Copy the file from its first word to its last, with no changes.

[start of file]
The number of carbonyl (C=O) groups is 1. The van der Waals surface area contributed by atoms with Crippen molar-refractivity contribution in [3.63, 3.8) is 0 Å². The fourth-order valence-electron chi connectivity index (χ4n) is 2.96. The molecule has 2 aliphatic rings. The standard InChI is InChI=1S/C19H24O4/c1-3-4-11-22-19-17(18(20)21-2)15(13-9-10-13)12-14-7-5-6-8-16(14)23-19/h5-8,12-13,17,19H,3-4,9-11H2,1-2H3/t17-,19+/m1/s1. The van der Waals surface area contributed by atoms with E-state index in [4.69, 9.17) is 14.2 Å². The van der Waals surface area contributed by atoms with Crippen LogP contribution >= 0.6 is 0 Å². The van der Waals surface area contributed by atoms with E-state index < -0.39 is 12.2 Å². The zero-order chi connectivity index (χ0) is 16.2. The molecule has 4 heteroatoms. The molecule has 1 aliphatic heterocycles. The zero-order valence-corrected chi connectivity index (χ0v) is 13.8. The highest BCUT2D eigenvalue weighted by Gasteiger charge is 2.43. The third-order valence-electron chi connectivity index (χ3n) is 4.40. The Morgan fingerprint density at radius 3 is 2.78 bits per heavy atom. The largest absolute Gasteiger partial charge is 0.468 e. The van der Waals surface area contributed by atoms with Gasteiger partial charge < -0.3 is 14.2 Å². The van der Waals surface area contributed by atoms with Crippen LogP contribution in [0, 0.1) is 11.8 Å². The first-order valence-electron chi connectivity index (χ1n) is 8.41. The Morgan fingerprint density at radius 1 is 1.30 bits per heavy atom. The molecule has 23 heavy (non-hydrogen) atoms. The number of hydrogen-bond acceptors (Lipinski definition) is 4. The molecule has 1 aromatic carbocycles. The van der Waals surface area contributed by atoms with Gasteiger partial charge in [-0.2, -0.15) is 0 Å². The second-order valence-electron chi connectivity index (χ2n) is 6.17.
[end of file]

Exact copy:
The number of carbonyl (C=O) groups is 1. The van der Waals surface area contributed by atoms with Crippen molar-refractivity contribution in [3.63, 3.8) is 0 Å². The fourth-order valence-electron chi connectivity index (χ4n) is 2.96. The molecule has 2 aliphatic rings. The standard InChI is InChI=1S/C19H24O4/c1-3-4-11-22-19-17(18(20)21-2)15(13-9-10-13)12-14-7-5-6-8-16(14)23-19/h5-8,12-13,17,19H,3-4,9-11H2,1-2H3/t17-,19+/m1/s1. The van der Waals surface area contributed by atoms with E-state index in [4.69, 9.17) is 14.2 Å². The van der Waals surface area contributed by atoms with Crippen LogP contribution >= 0.6 is 0 Å². The van der Waals surface area contributed by atoms with E-state index < -0.39 is 12.2 Å². The zero-order chi connectivity index (χ0) is 16.2. The molecule has 4 heteroatoms. The molecule has 1 aliphatic heterocycles. The zero-order valence-corrected chi connectivity index (χ0v) is 13.8. The highest BCUT2D eigenvalue weighted by Gasteiger charge is 2.43. The third-order valence-electron chi connectivity index (χ3n) is 4.40. The Morgan fingerprint density at radius 3 is 2.78 bits per heavy atom. The largest absolute Gasteiger partial charge is 0.468 e. The van der Waals surface area contributed by atoms with Gasteiger partial charge < -0.3 is 14.2 Å². The van der Waals surface area contributed by atoms with Crippen LogP contribution in [0, 0.1) is 11.8 Å². The first-order valence-electron chi connectivity index (χ1n) is 8.41. The Morgan fingerprint density at radius 1 is 1.30 bits per heavy atom. The molecule has 23 heavy (non-hydrogen) atoms. The number of hydrogen-bond acceptors (Lipinski definition) is 4. The molecule has 1 aromatic carbocycles. The van der Waals surface area contributed by atoms with Gasteiger partial charge in [-0.2, -0.15) is 0 Å². The second-order valence-electron chi connectivity index (χ2n) is 6.17.